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Practical Psychology

Psychology, at its core, is a study of how the mind works. Not the physical brain - the mind. The mind that has an internal monologue, that makes split-second decisions or judgments, that is conscious of our existence.  

The conscious mind, along with the unconscious mind, has directed many fascinating discussions and fields of study within the larger world of psychology. Not every theory within the world of consciousness can be proved, but the few voices that have paved the way in these fields have been greatly lauded or seen as dangerous figureheads. 

Still, curious minds continue to discuss, research, and debate issues surrounding consciousness. Are you one of these curious minds? We have plenty of content for you to explore. 

What Is Consciousness?

Consciousness is, simply, the awareness of existence. When you look around and see your chair, the walls, and your computer, you know that you are conscious.

That’s about as much as scientists, psychologists, and philosophers can agree upon. The true nature of consciousness, including when it starts, when it ends, and how it might be connected to other states of being, is heavily debated among experts. A religious leader may think one thing; a psychologist another. 

Fields of Study that Focus on Consciousness

Debates surrounding questions of consciousness have encouraged people to study consciousness since the days of the ancient philosophers. Plato equated consciousness to power. Socrates believed that consciousness was eternal, and not one with the body. Artistole’s work is not directly translated to consciousness, but some of his ideas have been interpreted as related to this concept. 

The earliest psychologists also studied consciousness, from wanting to break it down to wanting to study the other side of consciousness: unconsciousness. 


The earliest psychologists were known as the “structuralists,” as they wanted to bring structure to the study of the mind. Other scientists had an easy go of categorizing and organizing concepts. Biologists could characterize a creature as an animal, plant, or fungi - chemists could categorize an element or a substance. Why couldn’t psychologists do the same with consciousness? 

Although structuralism was short-lived, we continue to recognize it for its role in early psychology.


Psychodynamics is what really put consciousness and unconsciousness on the map. This approach is an umbrella term that covers the work and idea of Sigmund Freud and all that follow him. A long list of psychologists both worked with Freud and broke away from Freud to study their own views of the conscious and unconscious mind. The world wouldn’t know the ideas of Carl Jung, Erik Erikson, use dream interpretations, word association, or even the modern version of talk therapy without Sigmund Freud and psychodynamics.


Stoicism is an approach to psychology that appears in both ancient works and modern treatments. The early Stoics looked at ways that we perceive and deal with emotions: Marcus Aurelius wrote, “Our life is what our thoughts make it.” That sounds like a pretty up-to-date view on consciousness and psychology, right? 

That’s why Aaron Beck was so influenced by those ideas as he developed the theories now known as cognitive psychology and cognitive behavioral therapy. When you go into a therapist’s office today, they are less likely to ask you about your dreams from the previous night and more likely to ask you how you perceive your divorce, the loss of a friendship, or the thing that your boss said to you at work the other day. For that, we can thank the Stoics.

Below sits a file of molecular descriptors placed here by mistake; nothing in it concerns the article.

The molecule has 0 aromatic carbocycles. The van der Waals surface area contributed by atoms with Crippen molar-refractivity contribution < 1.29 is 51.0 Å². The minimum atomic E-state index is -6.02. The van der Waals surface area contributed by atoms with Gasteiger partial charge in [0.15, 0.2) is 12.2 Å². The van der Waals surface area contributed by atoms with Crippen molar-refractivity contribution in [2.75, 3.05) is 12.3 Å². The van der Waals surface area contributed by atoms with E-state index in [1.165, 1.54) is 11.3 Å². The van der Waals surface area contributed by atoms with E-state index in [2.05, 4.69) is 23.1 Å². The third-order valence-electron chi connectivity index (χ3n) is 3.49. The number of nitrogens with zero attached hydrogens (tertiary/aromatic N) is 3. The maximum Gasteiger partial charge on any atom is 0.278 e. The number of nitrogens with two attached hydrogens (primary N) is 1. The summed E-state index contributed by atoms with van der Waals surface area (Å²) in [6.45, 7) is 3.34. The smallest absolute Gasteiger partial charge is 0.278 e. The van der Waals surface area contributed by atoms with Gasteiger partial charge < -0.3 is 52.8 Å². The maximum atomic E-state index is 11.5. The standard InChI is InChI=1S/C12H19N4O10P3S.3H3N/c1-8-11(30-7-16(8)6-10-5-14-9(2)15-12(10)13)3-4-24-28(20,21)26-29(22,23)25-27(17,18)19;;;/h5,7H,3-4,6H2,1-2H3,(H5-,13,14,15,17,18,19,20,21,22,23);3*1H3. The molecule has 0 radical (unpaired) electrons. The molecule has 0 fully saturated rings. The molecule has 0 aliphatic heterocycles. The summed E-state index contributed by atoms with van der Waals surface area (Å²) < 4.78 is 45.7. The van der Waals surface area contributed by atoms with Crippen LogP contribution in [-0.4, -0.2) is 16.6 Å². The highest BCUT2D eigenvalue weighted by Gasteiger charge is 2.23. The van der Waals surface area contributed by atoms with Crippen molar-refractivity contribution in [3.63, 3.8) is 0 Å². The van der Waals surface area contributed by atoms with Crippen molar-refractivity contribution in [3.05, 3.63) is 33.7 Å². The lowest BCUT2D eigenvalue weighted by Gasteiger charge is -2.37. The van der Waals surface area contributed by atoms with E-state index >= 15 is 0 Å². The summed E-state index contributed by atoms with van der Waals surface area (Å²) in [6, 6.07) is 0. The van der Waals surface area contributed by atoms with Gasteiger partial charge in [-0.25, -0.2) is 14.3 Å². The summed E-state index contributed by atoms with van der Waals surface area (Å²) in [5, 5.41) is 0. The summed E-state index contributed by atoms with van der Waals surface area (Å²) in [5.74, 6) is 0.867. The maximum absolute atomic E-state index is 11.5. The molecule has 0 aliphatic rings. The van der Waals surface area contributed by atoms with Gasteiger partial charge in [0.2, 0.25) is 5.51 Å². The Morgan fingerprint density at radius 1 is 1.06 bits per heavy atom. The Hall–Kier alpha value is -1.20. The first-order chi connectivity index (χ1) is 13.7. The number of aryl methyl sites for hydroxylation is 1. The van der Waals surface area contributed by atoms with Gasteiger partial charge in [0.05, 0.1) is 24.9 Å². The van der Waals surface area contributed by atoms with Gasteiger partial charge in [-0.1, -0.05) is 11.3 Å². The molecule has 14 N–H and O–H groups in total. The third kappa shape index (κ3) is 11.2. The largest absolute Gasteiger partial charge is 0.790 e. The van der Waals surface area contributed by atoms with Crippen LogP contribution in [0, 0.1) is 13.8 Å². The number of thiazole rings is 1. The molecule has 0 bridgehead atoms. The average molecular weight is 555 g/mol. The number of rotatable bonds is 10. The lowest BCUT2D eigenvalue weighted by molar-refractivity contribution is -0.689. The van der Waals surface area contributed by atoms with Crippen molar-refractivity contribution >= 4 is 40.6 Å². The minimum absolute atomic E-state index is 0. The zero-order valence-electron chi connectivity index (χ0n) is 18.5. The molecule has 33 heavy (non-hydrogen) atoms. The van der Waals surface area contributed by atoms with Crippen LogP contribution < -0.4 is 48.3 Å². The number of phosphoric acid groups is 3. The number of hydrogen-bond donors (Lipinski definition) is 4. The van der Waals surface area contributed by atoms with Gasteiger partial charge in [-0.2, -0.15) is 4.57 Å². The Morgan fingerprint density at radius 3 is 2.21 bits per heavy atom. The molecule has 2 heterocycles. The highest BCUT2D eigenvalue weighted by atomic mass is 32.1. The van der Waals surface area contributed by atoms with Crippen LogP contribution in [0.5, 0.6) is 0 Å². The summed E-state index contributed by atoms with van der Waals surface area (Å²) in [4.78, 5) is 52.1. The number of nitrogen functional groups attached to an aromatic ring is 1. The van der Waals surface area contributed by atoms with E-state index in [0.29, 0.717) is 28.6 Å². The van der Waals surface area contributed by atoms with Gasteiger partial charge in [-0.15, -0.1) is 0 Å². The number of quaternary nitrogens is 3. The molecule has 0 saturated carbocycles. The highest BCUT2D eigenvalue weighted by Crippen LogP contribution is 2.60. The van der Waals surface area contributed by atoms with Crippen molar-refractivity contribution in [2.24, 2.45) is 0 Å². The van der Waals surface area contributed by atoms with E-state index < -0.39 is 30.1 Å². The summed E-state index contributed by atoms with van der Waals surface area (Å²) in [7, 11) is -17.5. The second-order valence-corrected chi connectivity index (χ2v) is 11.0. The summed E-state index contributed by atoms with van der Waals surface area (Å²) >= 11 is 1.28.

Theories About Consciousness

The Psyche

The Psyche, not surprisingly, is the center of “psychology.” This term refers to what you may casually refer to as “the mind.” All of the thoughts that you are thinking right now, all of the times you have experienced intrusive thoughts or made split-second decisions all come from the psyche. 

Plato was the first person to really introduce the ideas of the psyche. In his early works, this is also translated as “the soul.” The philosopher believed three things about the psyche: 

  • “The rational soul seeks the truth through logic, facts, and reason.

  • The spirited soul uses emotions to make decisions and take action. 

  • The appetitive soul covers physiological needs, like food and sex.” 

If you are familiar with Freud’s views on the psyche, these ideas might seem familiar. Other psychologists in psychodynamics also had similar, but not identical, views on the psyche and how it influenced the way we think, behave, and live. 

Ego, Id, and Superego

Freud went so far as to give specific names to the three parts of the psyche that he identified. Not only that, but he also theorized on the drama that occurs among the trio. 

  • The “Id” is similar to the appetitive soul, as it is focused on our most primitive needs. This part of the psyche is motivated by the sex instinct and the death instinct. This is the part of the psyche that often leads people astray in modern society.

  • The “SuperEgo” isn’t entirely the rational or the spirited soul, but rather follows a moral code set by society. This is the part of the psyche that follows the rules of “no shirts, no shoes, no service” despite any primitive urges to walk around barefoot or shirtless.

  • The “Ego” is the force that aims to reconcile between the two. It wants to make decisions, like the spirited soul, but isn’t devoid of logic and reason. If the compromise between our primitive urges and the rules of society tells us to use logic and facts, the Ego is on board with that idea. 

The Ego, in addition to being a great mediator, is a goal-setter. The Ego sees an ideal self that we strive to be. As we are faced with choices, we either make decisions that are Ego Syntonic (which are aligned with our self-image) or Ego Dystonic (not aligned with our self-image.) 


Nowadays, our psychology classes tend to focus on what we are consciously thinking and perceiving. Underneath this consciousness, however, is instinct. We all have instincts that we can’t describe. Animals have instincts that keep them alive. Freud believed that part of our psyche was motivated by two instincts in particular.